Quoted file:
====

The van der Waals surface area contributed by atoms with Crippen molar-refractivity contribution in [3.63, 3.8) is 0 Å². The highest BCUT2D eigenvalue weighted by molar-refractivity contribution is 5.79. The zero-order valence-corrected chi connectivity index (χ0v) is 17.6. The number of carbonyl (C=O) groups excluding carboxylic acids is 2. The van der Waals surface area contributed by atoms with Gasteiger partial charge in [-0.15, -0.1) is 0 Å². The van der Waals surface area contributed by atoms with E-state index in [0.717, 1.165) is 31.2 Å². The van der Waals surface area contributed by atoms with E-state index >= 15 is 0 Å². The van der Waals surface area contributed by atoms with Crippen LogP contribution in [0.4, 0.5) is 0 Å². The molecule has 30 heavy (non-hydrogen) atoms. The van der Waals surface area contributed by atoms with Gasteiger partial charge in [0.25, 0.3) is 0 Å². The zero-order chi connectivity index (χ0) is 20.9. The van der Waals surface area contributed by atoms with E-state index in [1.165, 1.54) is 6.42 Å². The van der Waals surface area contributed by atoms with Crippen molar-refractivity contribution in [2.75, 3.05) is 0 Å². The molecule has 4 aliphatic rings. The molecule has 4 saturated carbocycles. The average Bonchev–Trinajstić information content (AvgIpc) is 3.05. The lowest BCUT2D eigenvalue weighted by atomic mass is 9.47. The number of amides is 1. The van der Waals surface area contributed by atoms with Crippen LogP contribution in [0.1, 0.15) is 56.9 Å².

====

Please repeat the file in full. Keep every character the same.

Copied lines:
The van der Waals surface area contributed by atoms with Crippen molar-refractivity contribution in [3.63, 3.8) is 0 Å². The highest BCUT2D eigenvalue weighted by molar-refractivity contribution is 5.79. The zero-order valence-corrected chi connectivity index (χ0v) is 17.6. The number of carbonyl (C=O) groups excluding carboxylic acids is 2. The van der Waals surface area contributed by atoms with Gasteiger partial charge in [-0.15, -0.1) is 0 Å². The van der Waals surface area contributed by atoms with E-state index in [0.717, 1.165) is 31.2 Å². The van der Waals surface area contributed by atoms with E-state index >= 15 is 0 Å². The van der Waals surface area contributed by atoms with Crippen LogP contribution in [0.4, 0.5) is 0 Å². The molecule has 30 heavy (non-hydrogen) atoms. The van der Waals surface area contributed by atoms with Gasteiger partial charge in [0.25, 0.3) is 0 Å². The zero-order chi connectivity index (χ0) is 20.9. The van der Waals surface area contributed by atoms with E-state index in [1.165, 1.54) is 6.42 Å². The van der Waals surface area contributed by atoms with Crippen molar-refractivity contribution in [2.75, 3.05) is 0 Å². The molecule has 4 aliphatic rings. The molecule has 4 saturated carbocycles. The average Bonchev–Trinajstić information content (AvgIpc) is 3.05. The lowest BCUT2D eigenvalue weighted by atomic mass is 9.47. The number of amides is 1. The van der Waals surface area contributed by atoms with Crippen LogP contribution in [0.1, 0.15) is 56.9 Å².